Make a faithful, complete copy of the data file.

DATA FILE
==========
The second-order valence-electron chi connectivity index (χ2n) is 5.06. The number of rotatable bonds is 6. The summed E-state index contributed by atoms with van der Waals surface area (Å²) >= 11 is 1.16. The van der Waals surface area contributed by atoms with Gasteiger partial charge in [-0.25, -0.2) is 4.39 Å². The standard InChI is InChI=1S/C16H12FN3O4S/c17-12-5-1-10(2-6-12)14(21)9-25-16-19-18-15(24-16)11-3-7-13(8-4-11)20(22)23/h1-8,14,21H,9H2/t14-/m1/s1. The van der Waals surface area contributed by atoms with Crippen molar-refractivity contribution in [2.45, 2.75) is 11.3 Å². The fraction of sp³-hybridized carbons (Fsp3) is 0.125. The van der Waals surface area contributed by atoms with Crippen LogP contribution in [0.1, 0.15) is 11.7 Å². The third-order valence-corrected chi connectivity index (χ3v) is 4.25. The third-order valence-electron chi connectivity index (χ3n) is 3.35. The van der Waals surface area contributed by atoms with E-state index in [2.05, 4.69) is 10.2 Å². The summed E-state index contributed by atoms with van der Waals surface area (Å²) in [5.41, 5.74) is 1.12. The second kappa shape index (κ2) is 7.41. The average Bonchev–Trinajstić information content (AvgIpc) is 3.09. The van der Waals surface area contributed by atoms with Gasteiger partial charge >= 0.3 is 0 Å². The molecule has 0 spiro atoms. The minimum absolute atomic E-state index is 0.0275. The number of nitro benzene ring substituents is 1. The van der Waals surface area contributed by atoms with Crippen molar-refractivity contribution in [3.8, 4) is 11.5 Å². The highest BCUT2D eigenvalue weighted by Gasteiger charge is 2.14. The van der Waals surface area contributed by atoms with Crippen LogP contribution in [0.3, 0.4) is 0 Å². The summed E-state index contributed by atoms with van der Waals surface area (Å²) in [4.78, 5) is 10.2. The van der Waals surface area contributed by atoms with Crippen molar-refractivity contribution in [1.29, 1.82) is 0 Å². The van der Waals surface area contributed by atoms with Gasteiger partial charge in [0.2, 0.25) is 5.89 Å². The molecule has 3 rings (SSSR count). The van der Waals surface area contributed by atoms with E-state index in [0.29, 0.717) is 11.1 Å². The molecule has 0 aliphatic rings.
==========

The second-order valence-electron chi connectivity index (χ2n) is 5.06. The number of rotatable bonds is 6. The summed E-state index contributed by atoms with van der Waals surface area (Å²) >= 11 is 1.16. The van der Waals surface area contributed by atoms with Gasteiger partial charge in [-0.25, -0.2) is 4.39 Å². The standard InChI is InChI=1S/C16H12FN3O4S/c17-12-5-1-10(2-6-12)14(21)9-25-16-19-18-15(24-16)11-3-7-13(8-4-11)20(22)23/h1-8,14,21H,9H2/t14-/m1/s1. The van der Waals surface area contributed by atoms with Crippen molar-refractivity contribution in [2.45, 2.75) is 11.3 Å². The fraction of sp³-hybridized carbons (Fsp3) is 0.125. The van der Waals surface area contributed by atoms with Crippen LogP contribution in [0.1, 0.15) is 11.7 Å². The third-order valence-corrected chi connectivity index (χ3v) is 4.25. The third-order valence-electron chi connectivity index (χ3n) is 3.35. The van der Waals surface area contributed by atoms with E-state index in [2.05, 4.69) is 10.2 Å². The summed E-state index contributed by atoms with van der Waals surface area (Å²) in [5.41, 5.74) is 1.12. The second kappa shape index (κ2) is 7.41. The average Bonchev–Trinajstić information content (AvgIpc) is 3.09. The van der Waals surface area contributed by atoms with Gasteiger partial charge >= 0.3 is 0 Å². The molecule has 0 spiro atoms. The minimum absolute atomic E-state index is 0.0275. The number of nitro benzene ring substituents is 1. The van der Waals surface area contributed by atoms with Crippen molar-refractivity contribution in [3.8, 4) is 11.5 Å². The highest BCUT2D eigenvalue weighted by Gasteiger charge is 2.14. The van der Waals surface area contributed by atoms with Crippen LogP contribution in [0.3, 0.4) is 0 Å². The summed E-state index contributed by atoms with van der Waals surface area (Å²) in [4.78, 5) is 10.2. The van der Waals surface area contributed by atoms with Crippen molar-refractivity contribution in [1.29, 1.82) is 0 Å². The van der Waals surface area contributed by atoms with Gasteiger partial charge in [0.2, 0.25) is 5.89 Å². The molecule has 3 rings (SSSR count). The van der Waals surface area contributed by atoms with E-state index in [0.29, 0.717) is 11.1 Å². The molecule has 0 aliphatic rings.